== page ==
May 16, 2016
Spring Time Swordfishing
Words: Pro Team Capt. Nick Stanczyk
Photography: Zac Yarbrough/Kevin Dodge
We had a nice push of broadbill swordfish here in the Florida Keys so far this spring. Early in the year was hit and miss, but since late March I’ve had a nice streak with one or more swordfish on my last 15 consecutive trips. There’s been some quality fish this year between 200 and 250 lbs and we had one real nice one that weighed in at 341.5 lbs. A few of the days, we fished from sunup to sundown and at the very end luck was on our side and we scored on the last drop. Our best day numbers wise, we went 3 for 4, and all of those fish were caught on stand up tackle.
Daytime swordfishing in a unique type of fishing, as we set our bait down in any where from 1400’ – 1800’ of water and watch the rod tip for the slightest bump. Hooking a fish with so much line out is tricky, so of course we miss some, but if you have patience and put your time in, you have a good shot at catching one every day you go. The thing I like best about swordfishing is you never know how big the fish is going to be until you see it. The fight typically begins once the fish gets near the surface and he realizes something isn’t right. It’s nothing for a big swordfish to come up and jump, and dive back down 1800’ to the bottom. We are really just getting into the most consistent months of swordfishing, so I hope this summer and fall is as good as the spring.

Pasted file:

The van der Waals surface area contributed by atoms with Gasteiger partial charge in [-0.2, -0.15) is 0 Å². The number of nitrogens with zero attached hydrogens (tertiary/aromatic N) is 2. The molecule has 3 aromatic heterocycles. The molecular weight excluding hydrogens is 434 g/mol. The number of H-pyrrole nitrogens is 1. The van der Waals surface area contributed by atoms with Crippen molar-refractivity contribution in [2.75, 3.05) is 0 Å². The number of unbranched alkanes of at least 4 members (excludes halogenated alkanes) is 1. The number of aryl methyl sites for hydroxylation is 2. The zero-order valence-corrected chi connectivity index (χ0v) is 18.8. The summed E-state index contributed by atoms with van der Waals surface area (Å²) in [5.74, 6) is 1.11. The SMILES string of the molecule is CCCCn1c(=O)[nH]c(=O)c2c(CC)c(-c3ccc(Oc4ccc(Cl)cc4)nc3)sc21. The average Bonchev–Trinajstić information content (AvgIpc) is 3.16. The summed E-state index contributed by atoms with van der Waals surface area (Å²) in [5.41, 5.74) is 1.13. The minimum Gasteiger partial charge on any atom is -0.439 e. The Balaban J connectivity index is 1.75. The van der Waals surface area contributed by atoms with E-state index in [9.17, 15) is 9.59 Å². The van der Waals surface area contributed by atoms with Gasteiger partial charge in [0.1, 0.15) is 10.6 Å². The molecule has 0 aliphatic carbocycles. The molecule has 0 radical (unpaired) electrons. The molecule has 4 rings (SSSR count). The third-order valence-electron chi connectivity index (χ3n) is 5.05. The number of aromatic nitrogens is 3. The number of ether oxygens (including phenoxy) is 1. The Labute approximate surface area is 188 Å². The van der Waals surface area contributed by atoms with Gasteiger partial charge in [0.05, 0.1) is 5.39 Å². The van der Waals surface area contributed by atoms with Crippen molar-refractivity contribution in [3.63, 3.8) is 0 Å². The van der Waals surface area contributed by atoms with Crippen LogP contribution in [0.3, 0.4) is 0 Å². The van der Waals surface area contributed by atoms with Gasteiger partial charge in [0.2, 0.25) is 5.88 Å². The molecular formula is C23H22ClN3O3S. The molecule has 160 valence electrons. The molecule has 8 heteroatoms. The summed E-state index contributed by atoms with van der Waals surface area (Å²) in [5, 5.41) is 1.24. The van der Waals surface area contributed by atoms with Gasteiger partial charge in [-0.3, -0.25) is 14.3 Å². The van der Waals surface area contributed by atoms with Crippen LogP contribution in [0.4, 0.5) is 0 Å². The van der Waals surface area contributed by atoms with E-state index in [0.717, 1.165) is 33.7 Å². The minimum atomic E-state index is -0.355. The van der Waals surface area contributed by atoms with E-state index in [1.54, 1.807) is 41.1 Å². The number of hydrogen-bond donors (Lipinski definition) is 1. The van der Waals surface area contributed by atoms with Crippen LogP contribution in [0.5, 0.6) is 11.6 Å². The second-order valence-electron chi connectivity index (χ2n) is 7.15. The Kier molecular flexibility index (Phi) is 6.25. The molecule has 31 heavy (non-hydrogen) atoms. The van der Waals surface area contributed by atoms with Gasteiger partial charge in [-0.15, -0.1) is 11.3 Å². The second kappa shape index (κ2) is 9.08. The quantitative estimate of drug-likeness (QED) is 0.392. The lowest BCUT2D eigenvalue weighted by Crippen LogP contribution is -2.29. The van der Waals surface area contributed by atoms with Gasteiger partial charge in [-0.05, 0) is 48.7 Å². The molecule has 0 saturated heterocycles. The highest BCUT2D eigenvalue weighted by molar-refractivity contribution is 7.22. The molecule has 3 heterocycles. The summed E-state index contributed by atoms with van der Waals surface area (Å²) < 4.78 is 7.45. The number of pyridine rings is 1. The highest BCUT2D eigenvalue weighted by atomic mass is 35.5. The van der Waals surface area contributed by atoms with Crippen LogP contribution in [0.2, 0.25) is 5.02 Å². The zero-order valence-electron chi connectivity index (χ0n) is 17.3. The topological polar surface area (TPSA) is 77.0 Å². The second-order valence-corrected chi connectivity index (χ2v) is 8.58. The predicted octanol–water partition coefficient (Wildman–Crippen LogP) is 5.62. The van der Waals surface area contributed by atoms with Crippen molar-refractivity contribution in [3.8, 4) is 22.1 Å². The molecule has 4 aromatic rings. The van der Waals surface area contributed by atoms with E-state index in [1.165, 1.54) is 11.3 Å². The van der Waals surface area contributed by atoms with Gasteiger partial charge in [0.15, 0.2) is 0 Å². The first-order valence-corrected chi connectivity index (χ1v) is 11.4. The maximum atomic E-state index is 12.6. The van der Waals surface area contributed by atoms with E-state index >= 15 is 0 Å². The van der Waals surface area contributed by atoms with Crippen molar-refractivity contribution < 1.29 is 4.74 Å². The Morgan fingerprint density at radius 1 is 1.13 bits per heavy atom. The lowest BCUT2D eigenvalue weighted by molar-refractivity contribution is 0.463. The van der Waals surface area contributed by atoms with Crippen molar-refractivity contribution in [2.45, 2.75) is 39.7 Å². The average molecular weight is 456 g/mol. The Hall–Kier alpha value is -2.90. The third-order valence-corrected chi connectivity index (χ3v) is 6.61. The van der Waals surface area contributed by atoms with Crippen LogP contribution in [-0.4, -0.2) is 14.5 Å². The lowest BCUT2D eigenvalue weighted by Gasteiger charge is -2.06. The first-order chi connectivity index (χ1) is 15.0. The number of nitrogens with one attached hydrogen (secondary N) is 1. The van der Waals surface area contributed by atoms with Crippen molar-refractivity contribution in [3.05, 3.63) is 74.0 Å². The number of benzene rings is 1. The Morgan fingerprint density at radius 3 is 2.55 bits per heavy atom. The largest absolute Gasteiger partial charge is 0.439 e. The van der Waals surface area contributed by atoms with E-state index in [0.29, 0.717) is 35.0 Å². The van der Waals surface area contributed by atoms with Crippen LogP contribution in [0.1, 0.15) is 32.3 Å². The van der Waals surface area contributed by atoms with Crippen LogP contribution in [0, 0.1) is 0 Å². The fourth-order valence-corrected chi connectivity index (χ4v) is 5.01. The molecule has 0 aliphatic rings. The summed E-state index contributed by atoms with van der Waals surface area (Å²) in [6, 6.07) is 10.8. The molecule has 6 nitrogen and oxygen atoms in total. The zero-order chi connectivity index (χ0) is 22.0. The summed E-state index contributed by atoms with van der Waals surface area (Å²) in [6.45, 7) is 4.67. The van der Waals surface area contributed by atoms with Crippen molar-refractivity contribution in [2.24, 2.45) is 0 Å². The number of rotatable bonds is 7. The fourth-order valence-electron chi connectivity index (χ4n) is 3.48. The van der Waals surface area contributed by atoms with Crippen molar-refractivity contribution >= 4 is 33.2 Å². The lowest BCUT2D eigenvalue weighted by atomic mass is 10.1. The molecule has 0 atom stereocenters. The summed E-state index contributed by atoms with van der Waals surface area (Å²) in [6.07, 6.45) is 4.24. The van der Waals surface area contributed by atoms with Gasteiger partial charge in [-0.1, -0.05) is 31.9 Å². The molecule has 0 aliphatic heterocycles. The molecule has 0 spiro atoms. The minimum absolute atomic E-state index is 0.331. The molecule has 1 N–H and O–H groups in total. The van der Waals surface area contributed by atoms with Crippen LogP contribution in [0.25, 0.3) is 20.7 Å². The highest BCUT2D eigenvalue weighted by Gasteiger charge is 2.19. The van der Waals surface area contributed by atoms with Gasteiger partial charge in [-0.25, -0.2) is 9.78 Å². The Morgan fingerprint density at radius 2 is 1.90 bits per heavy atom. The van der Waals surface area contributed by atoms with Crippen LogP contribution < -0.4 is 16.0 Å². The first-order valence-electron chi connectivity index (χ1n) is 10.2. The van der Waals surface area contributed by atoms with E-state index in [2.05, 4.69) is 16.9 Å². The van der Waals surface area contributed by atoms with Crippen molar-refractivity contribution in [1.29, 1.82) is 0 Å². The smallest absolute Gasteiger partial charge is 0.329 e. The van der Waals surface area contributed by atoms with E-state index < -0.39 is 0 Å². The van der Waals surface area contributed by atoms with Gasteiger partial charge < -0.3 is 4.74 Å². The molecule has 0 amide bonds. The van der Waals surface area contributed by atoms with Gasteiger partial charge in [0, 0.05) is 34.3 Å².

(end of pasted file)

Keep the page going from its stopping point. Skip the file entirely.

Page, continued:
[Patience is key to swordfishing]
We’ve also caught some nice mahi while waiting for the swordfish to bite, as well as on the way in and out from the swordfish grounds. I’m setting a personal goal trying to tag and release the most broadbill swordfish this year, so fingers crossed I can keep pace with the rest of the guys fishing for them.
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